Greece battled four major wildfires on Sunday that forced hundreds to evacuate as rising temperatures there and in Spain heightened fears of more fires.
The United States, meanwhile, was bathed in scorching heat that exceeded already record-setting temperatures, exacerbating an uncontrollable wildfire in central California.
Scientists say man-made climate change is amplifying extreme weather — including the heatwaves, droughts and floods seen in various parts of the planet in recent weeks — and say these events will become more frequent and intense.
The international community agrees that climate change poses an existential threat to human systems and the natural world.
The Earth’s average temperature has warmed just over 1.1 degrees Celsius (34 degrees Fahrenheit) since the industrial age, and the United Nations says it is currently on track to warm by some 2.7 degrees Celsius this century. .
Greece is gripped by a heat wave that started on Saturday and is expected to last 10 days. In some regions, temperatures rose to 42 degrees.
Fires raged in the north, east and south of the country, including on the tourist island of Lesbos, where about 200 people had to leave the village of Vryssa on Sunday to escape the flames.
Danger to people and wildlife
Older women left the village with a few belongings in plastic bags, as thick smoke engulfed the first houses.
On Saturday, residents and tourists were told to leave the beach village of Vatera on the island.
In the northeastern region of Evros, hundreds of firefighters have battled a wildfire that has been ablaze for four days in Dadia National Park, known for its colony of black vultures.
Evros Governor Dimitris Petrovits told the Athens News Agency that authorities were doing everything they could to protect locals and treat injured wildlife.
In the south, a fire in the Peloponnese caused the evacuation of three villages and a summer camp for children, while a fire raged in a ravine on the island of Crete.
In Spain, a heat wave lasting two weeks was expected to set record high temperatures of 45C in the southern region of Cordoba.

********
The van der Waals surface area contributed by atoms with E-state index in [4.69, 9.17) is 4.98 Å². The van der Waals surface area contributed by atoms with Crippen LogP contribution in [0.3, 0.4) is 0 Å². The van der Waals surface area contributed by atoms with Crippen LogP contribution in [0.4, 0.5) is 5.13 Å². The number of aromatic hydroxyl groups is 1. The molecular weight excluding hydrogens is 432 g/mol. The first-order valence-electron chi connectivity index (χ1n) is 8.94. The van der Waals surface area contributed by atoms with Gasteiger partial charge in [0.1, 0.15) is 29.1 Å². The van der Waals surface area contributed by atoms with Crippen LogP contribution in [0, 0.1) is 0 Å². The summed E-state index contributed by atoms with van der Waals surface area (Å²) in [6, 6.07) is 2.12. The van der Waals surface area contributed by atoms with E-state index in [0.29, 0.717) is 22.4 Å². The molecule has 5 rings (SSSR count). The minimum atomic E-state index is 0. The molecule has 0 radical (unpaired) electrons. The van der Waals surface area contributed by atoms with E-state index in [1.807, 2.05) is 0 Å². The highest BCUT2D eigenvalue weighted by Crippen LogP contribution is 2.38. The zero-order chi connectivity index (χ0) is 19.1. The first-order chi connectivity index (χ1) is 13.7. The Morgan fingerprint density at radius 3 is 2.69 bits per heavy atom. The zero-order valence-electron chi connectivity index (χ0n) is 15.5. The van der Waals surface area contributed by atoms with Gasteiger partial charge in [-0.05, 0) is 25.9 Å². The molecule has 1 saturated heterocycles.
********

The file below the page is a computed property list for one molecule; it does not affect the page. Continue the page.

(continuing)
This part of Andalusia only registered the highest temperature ever in Spain last year – 47.7C.
The national weather agency said the brutal heat wave since July 9 and the lack of rain since the beginning of the year in the Iberian Peninsula meant there was an “extreme” risk of fires.
In total, fires in France, Spain and Portugal have set fire to more land so far this year than have been destroyed by flames in all of 2021. Its area – some 517,881 hectares (1.28 million acres) – is equivalent to the size of Trinidad and Tobago.
The World Health Organization said Friday that the heat wave in Europe has resulted in “more than 1,700 unnecessary deaths… in Spain and Portugal alone”.
Wasting energy is ‘absurd’
In the United States, where President Joe Biden warned this week that climate change posed a “clear and present danger,” California tinderbox conditions sparked a fire near Yosemite National Park and its giant redwood trees on Friday.
The fire, described by officials as “explosive,” expanded from 250 to 4,800 acres within 24 hours and had consumed more than 5,750 acres by early Sunday, the California Department of Forestry and Fire Protection said.
Evidence of global warming was on display elsewhere in the country, with 85 million people in more than a dozen states under a weekend heat advisory.
A heat emergency was in effect for cities along the northeast coast, from Boston to Philadelphia to Washington.
In France, the government announced on Sunday that it would introduce rules to curb energy waste, which unnecessarily contributes to greenhouse gas emissions fueling climate change.
Shops will be ordered to keep their doors closed when their air conditioning or heating is on or risk a fine, Energy Transition Minister Agnes Pannier-Runacher told RMC Radio.
Leaving the doors open when the air conditioning is on leads to “20 percent more consumption and… it’s absurd,” she said.
Southwestern Europe is sweltering as forest fires burn
© 2022 AFP
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